Skip to main content

University of Regina and women's hockey coach Sarah Hodges 'mutually agree to part ways'

Share

The University of Regina and the coach of its women’s hockey team have "mutually agreed to part ways" according to the school.

Sarah Hodges has served as the program’s sole head coach, ever since the team’s inception prior to the 1998-99 season.

"We owe Sarah a debt of gratitude for the passion, engagement, and hard work she invested in her student-athletes and the team over the years," U of R Director of Sport Lisa Robertson said in the announcement on Monday.

"Sarah was instrumental in growing this program from its infancy and quickly becoming a national championship contender. Our very best wishes to Sarah as she moves onto the next phase of her career, wherever that may take her."

Hodges guided the team to their first conference championship in 2001, as well as three appearances in the national tournament and qualified for the postseason in 21 of her 25 seasons in the position, according to the university.

"I would like to thank Dick White and Dr. Ralph Nilson for taking a chance on me to lead this program as a young coach, and then giving me the trust and support to do it well and build a successful career at the University of Regina," Hodges said in the release.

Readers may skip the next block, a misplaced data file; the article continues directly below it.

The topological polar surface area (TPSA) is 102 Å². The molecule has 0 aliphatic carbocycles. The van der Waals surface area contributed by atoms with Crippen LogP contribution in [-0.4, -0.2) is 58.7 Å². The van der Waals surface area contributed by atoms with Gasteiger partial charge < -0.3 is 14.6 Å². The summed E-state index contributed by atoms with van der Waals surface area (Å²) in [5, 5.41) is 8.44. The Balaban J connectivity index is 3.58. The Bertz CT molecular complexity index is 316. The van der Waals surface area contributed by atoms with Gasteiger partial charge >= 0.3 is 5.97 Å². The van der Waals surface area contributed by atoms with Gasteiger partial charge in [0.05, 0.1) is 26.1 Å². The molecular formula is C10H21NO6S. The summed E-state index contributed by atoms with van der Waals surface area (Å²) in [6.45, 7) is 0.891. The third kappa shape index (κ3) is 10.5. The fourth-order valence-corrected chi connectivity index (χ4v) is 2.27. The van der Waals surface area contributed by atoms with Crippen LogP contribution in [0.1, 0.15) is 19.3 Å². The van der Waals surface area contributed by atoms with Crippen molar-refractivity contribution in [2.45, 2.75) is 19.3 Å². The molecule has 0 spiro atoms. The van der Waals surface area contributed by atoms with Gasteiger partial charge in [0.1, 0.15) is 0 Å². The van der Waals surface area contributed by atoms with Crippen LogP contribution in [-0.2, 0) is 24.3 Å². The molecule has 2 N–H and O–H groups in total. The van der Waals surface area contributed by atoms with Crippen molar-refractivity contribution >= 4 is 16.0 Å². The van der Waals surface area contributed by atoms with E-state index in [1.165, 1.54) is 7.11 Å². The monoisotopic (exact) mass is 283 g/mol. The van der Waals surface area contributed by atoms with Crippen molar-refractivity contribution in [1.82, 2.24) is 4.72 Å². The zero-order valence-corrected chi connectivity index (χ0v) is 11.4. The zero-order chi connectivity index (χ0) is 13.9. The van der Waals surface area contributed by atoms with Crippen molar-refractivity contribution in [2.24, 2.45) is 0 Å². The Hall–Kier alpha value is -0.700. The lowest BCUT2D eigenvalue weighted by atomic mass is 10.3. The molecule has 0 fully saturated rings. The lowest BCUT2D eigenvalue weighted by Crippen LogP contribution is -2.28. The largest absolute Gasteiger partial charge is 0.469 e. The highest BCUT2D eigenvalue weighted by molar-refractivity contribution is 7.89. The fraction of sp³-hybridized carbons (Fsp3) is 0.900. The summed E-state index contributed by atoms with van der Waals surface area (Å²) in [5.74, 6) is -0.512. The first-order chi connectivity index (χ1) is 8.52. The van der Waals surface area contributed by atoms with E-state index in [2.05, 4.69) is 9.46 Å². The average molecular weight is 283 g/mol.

"Thanks also to the many head coaches, past and present, who I've had the pleasure to work and grow with. I am grateful for every assistant coach who has given me their time and energy for very little reward, and the support staff on campus who have served me and the student-athletes.

Hodges ended off by expressing her pride of the women who went through the program under her tenure.

“I wish the best to the current players and can't wait to watch this year's batch of recruits develop over the next five years.”

The U of R has named Brandy West-McMaster as the interim head coach of its women’s hockey team.

A prolific student-athlete according to school, West-McMaster was inducted into the U of R’s Hall of Fame in 2011 and has worked as a professor in the Faculty of Kinesiology and Health Studies.

CTVNews.ca Top Stories

Why Mount Rainier is the U.S. volcano keeping scientists up at night

The snowcapped peak of Mount Rainier, which towers 4.3 kilometres (2.7 miles) above sea level in Washington state, has not produced a significant volcanic eruption in the past 1,000 years. Yet, more than Hawaii’s bubbling lava fields or Yellowstone’s sprawling supervolcano, it’s Mount Rainier that has many U.S. volcanologists worried.

Stay Connected